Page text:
Thursday, November 13, 2014

The Ray #27

Time and Tempest Book III: Requiem

Christopher Priest – Script
Jason Armstrong – Penciller
Drew Geraci – Inker
Kevin Cunningham – Letterer
James Sinclair – Colorist
Alisande Morales – Asst. Editor
Brian Augustyn – Editor

The cover by Armstrong and Geraci shows Ray rapidly aging and disintegrating. This is a rather striking image, and it almost happens in the issue, but not quite.

If you can remember back to The Ray #25, you'll recall that in the year 2016, an adult Bart Allen, now the Flash, grew frustrated with Ray for being a big jerk and knocked him out. Unfortunately, Bart also left Ray's door open, which enabled some of his business rivals to come in and shoot him in the head. But what we didn't know then, was that Ray's energy was transported a few thousand years into the future to Warworld, which is inhabited by the survivors of Earth's demise, locked in never-ending conflict. Ray was brought there by the mysterious Tempest, who wants him to end the fighting, but he's not even sure where to begin.

After some fighting, and an unexplained and unnecessary transformation of Ray back into a 19-year-old, he meets Turon, the son of Tempest. He reveals that Tempest, who is the daughter of Captain Atom and Maxima, has been lying to Ray the whole time. Apparently she has been perpetuating the war and wants to absorb Ray's power.

So Ray uses himself as bait, visiting Tempest and allowing her to suck away his power. This causes Ray to rapidly age and shrivel up, similar to what we see on the cover, but it also creates an opening for Turon to attack his evil mother. Ray then recovers, becomes a 40-year-old again, and absorbs Tempest's energy, killing her once and for all. Ray then returns to his body in 2016 and finally dies in front of Flash, Triumph, and his girlfriend Gaelon.

We then return to 1996, where 19-year-old Ray is reunited with his father, who he thought was dead. And the story continues in a decidedly non-Impulse direction, so I'll just end it here.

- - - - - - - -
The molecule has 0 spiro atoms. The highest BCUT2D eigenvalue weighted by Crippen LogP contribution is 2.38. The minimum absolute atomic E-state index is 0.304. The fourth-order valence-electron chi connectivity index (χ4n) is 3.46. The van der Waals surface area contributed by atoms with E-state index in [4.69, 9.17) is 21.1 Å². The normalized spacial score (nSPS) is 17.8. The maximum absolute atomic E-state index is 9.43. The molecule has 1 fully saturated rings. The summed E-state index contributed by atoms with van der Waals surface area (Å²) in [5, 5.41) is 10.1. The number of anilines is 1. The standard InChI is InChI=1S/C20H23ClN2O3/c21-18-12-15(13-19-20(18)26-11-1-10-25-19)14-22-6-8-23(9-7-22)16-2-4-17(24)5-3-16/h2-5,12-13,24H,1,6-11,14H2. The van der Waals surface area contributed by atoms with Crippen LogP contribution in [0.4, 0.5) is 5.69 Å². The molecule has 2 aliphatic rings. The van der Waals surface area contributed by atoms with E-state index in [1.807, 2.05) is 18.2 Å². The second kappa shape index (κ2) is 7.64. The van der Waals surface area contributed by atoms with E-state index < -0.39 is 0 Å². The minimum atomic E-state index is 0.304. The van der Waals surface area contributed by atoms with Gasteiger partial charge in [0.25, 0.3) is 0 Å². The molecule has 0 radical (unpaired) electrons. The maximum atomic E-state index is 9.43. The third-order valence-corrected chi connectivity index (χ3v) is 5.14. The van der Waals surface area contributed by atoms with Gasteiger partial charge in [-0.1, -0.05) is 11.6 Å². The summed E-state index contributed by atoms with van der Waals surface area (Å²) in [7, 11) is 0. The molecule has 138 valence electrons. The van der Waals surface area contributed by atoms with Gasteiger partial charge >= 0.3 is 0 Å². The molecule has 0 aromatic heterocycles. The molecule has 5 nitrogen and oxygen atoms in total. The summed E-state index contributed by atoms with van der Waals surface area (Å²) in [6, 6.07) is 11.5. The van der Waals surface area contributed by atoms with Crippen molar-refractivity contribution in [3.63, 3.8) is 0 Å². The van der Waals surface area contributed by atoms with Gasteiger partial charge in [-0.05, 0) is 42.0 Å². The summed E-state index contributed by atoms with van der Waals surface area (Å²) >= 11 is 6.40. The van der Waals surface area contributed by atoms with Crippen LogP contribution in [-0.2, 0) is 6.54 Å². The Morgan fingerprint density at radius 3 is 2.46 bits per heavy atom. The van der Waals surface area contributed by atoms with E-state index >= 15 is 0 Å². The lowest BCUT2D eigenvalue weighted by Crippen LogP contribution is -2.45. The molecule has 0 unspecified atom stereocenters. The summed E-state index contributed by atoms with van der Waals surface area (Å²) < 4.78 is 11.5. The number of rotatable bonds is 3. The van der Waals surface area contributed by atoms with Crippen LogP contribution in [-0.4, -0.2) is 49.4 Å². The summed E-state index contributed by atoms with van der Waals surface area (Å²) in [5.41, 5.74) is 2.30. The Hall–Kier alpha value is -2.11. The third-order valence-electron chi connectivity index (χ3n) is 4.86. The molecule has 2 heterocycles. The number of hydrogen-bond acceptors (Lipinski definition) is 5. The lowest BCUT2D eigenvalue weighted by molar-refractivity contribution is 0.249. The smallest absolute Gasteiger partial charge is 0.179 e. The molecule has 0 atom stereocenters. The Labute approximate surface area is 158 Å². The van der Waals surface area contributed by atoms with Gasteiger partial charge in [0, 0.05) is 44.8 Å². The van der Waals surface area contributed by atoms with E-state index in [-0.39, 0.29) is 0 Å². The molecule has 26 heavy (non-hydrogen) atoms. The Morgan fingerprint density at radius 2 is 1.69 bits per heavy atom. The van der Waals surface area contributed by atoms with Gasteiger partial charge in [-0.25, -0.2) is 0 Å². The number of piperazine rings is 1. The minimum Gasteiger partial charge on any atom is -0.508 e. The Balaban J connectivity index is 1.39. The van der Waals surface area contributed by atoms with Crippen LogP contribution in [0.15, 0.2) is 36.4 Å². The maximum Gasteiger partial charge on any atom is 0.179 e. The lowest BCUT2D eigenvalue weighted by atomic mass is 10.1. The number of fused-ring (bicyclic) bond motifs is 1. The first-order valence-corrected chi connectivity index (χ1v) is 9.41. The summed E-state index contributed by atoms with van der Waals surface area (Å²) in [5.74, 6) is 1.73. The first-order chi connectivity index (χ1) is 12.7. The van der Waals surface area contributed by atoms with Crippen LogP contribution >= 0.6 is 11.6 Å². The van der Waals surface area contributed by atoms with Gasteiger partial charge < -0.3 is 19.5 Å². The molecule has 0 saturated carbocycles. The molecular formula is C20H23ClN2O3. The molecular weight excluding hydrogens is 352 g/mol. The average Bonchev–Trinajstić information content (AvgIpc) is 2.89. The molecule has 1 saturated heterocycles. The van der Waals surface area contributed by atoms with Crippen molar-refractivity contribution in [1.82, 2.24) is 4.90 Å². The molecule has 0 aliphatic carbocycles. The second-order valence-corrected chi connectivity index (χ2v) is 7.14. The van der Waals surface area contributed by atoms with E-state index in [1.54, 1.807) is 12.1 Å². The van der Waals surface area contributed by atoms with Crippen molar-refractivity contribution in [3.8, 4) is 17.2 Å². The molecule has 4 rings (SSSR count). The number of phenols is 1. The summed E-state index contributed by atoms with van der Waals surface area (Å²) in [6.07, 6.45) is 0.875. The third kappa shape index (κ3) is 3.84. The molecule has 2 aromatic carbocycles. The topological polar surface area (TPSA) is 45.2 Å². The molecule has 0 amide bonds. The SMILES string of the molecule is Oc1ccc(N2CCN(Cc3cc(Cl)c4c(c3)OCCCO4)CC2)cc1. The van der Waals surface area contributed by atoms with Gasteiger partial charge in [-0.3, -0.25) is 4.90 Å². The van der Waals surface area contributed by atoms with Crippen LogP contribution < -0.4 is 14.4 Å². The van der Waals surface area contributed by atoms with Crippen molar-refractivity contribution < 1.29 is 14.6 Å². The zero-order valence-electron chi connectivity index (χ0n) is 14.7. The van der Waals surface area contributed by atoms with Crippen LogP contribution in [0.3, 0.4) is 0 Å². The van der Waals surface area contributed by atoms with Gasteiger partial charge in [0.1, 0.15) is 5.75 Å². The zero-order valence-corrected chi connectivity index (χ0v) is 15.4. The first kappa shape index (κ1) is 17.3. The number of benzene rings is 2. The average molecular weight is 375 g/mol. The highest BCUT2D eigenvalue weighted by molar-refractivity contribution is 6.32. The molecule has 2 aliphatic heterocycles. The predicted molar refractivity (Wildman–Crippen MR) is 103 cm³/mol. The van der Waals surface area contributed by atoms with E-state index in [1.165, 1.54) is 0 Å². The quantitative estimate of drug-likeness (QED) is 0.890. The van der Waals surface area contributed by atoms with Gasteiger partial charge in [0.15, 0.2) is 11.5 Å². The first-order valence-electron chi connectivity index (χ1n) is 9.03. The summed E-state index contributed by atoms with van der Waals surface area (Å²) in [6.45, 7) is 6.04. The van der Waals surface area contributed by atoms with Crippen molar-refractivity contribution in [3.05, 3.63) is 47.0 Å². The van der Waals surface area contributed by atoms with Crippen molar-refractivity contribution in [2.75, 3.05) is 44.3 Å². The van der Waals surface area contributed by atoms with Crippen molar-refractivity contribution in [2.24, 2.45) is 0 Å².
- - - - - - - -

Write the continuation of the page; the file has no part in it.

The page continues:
I was disappointed by this issue. After The Ray #25 spent so much time developing this adult Bart, I was really excited to see him again. But he didn't do anything in this issue, which overall, felt rather worthless. I mean, who cares about the future version of Ray traveling even further in the future to defeat some vague villain? I sure don't.

There aren't any letters to the editor in this issue, but there are a couple of new ads:

Protector of the earth? Alpha Centurion. Story by Barbara Kesel and Stuart Immonen. Art by Dean Zachary, Wade Von Grawbadger, and Pam Eklund.

Watch This Space talks about New York Knicks center Patrick Ewing visiting the DC offices to promote the greatest movie of all time, Space Jam. Unfortunately, DC incorrectly listed Ewing's height as 6-foot-7, when he is a full 7-feet tall. But DC did announce a comic adaptation of that most wonderful movie, so I need to see if I can track that down. Watch This Space also announces a series of cross-overs with the Legion of Super-heroes, including Impulse.

Who says protecting the universe ain't no party? Superboy and The Ravers. By K. Kesel, Mattsson, Pelletier, and Davis.

Sex, bugs, rock 'n roll. Joe's Apartment.

Next time, we head to October 1996 for Impulse #18.

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